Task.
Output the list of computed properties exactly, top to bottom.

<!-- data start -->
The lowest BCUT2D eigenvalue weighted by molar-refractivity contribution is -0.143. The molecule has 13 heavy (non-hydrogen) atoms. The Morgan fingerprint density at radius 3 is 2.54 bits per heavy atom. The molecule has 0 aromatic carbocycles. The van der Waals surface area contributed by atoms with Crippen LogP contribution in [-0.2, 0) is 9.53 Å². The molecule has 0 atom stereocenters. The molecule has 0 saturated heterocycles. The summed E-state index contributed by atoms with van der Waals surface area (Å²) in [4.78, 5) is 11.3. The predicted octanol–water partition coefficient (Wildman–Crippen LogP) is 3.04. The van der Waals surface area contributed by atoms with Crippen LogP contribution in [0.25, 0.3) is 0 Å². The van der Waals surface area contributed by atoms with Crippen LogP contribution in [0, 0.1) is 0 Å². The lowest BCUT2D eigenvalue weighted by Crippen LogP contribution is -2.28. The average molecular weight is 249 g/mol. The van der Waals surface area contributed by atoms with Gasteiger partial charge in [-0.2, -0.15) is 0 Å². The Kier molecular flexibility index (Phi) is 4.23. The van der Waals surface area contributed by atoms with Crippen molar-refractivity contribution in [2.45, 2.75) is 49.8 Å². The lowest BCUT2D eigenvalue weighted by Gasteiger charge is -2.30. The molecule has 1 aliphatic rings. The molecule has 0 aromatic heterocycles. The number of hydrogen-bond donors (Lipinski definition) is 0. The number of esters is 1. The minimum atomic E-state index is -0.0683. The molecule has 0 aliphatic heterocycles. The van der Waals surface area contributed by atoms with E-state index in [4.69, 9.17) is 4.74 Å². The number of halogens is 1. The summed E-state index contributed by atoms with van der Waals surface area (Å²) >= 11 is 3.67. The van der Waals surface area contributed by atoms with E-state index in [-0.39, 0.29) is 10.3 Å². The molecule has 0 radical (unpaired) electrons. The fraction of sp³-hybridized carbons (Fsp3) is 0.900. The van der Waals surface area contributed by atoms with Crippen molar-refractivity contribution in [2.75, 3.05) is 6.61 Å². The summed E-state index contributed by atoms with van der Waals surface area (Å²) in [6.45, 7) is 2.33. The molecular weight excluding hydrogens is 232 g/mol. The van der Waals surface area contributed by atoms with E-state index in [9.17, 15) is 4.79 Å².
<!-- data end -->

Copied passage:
The lowest BCUT2D eigenvalue weighted by molar-refractivity contribution is -0.143. The molecule has 13 heavy (non-hydrogen) atoms. The Morgan fingerprint density at radius 3 is 2.54 bits per heavy atom. The molecule has 0 aromatic carbocycles. The van der Waals surface area contributed by atoms with Crippen LogP contribution in [-0.2, 0) is 9.53 Å². The molecule has 0 atom stereocenters. The molecule has 0 saturated heterocycles. The summed E-state index contributed by atoms with van der Waals surface area (Å²) in [4.78, 5) is 11.3. The predicted octanol–water partition coefficient (Wildman–Crippen LogP) is 3.04. The van der Waals surface area contributed by atoms with Crippen LogP contribution in [0.25, 0.3) is 0 Å². The van der Waals surface area contributed by atoms with Crippen LogP contribution in [0, 0.1) is 0 Å². The lowest BCUT2D eigenvalue weighted by Crippen LogP contribution is -2.28. The average molecular weight is 249 g/mol. The van der Waals surface area contributed by atoms with Gasteiger partial charge in [-0.2, -0.15) is 0 Å². The Kier molecular flexibility index (Phi) is 4.23. The van der Waals surface area contributed by atoms with Crippen molar-refractivity contribution in [2.45, 2.75) is 49.8 Å². The lowest BCUT2D eigenvalue weighted by Gasteiger charge is -2.30. The molecule has 1 aliphatic rings. The molecule has 0 aromatic heterocycles. The number of hydrogen-bond donors (Lipinski definition) is 0. The number of esters is 1. The minimum atomic E-state index is -0.0683. The molecule has 0 aliphatic heterocycles. The van der Waals surface area contributed by atoms with E-state index in [4.69, 9.17) is 4.74 Å². The number of halogens is 1. The summed E-state index contributed by atoms with van der Waals surface area (Å²) >= 11 is 3.67. The van der Waals surface area contributed by atoms with E-state index in [-0.39, 0.29) is 10.3 Å². The molecule has 0 radical (unpaired) electrons. The fraction of sp³-hybridized carbons (Fsp3) is 0.900. The van der Waals surface area contributed by atoms with Crippen molar-refractivity contribution in [2.75, 3.05) is 6.61 Å². The summed E-state index contributed by atoms with van der Waals surface area (Å²) in [6.45, 7) is 2.33. The molecular weight excluding hydrogens is 232 g/mol. The van der Waals surface area contributed by atoms with E-state index in [9.17, 15) is 4.79 Å².